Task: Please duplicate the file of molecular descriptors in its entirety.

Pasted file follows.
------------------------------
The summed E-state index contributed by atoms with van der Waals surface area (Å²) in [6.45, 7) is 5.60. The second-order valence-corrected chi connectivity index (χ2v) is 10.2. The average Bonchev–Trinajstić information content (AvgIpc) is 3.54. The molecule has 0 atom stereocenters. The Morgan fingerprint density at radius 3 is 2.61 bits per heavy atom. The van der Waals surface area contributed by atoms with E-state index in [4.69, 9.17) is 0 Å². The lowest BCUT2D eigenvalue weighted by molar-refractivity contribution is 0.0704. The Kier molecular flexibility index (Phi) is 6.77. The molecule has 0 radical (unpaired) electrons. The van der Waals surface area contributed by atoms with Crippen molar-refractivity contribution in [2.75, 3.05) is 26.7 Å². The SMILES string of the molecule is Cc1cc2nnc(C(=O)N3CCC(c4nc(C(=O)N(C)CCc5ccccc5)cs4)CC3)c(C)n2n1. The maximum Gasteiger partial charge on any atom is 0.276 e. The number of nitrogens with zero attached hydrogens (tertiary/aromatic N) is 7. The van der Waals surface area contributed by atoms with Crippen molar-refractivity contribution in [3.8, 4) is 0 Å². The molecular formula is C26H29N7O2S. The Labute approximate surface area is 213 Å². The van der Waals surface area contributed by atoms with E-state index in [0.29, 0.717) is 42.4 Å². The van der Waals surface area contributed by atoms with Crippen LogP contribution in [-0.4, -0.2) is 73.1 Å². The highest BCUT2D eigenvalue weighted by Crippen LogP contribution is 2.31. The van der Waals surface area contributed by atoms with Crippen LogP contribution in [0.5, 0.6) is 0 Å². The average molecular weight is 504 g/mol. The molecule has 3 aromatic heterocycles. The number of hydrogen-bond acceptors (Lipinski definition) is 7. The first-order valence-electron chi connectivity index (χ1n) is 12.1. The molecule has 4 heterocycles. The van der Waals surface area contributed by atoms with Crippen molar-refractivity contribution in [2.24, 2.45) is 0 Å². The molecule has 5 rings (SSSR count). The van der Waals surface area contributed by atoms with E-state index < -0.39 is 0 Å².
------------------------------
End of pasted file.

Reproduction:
The summed E-state index contributed by atoms with van der Waals surface area (Å²) in [6.45, 7) is 5.60. The second-order valence-corrected chi connectivity index (χ2v) is 10.2. The average Bonchev–Trinajstić information content (AvgIpc) is 3.54. The molecule has 0 atom stereocenters. The Morgan fingerprint density at radius 3 is 2.61 bits per heavy atom. The van der Waals surface area contributed by atoms with E-state index in [4.69, 9.17) is 0 Å². The lowest BCUT2D eigenvalue weighted by molar-refractivity contribution is 0.0704. The Kier molecular flexibility index (Phi) is 6.77. The molecule has 0 radical (unpaired) electrons. The van der Waals surface area contributed by atoms with Crippen molar-refractivity contribution in [2.75, 3.05) is 26.7 Å². The SMILES string of the molecule is Cc1cc2nnc(C(=O)N3CCC(c4nc(C(=O)N(C)CCc5ccccc5)cs4)CC3)c(C)n2n1. The maximum Gasteiger partial charge on any atom is 0.276 e. The number of nitrogens with zero attached hydrogens (tertiary/aromatic N) is 7. The van der Waals surface area contributed by atoms with Crippen molar-refractivity contribution in [3.8, 4) is 0 Å². The molecular formula is C26H29N7O2S. The Labute approximate surface area is 213 Å². The van der Waals surface area contributed by atoms with E-state index in [0.29, 0.717) is 42.4 Å². The van der Waals surface area contributed by atoms with Crippen LogP contribution in [-0.4, -0.2) is 73.1 Å². The highest BCUT2D eigenvalue weighted by Crippen LogP contribution is 2.31. The van der Waals surface area contributed by atoms with Crippen LogP contribution in [0.5, 0.6) is 0 Å². The average molecular weight is 504 g/mol. The molecule has 3 aromatic heterocycles. The number of hydrogen-bond acceptors (Lipinski definition) is 7. The first-order valence-electron chi connectivity index (χ1n) is 12.1. The molecule has 4 heterocycles. The van der Waals surface area contributed by atoms with Crippen molar-refractivity contribution in [2.24, 2.45) is 0 Å². The molecule has 5 rings (SSSR count). The van der Waals surface area contributed by atoms with E-state index < -0.39 is 0 Å².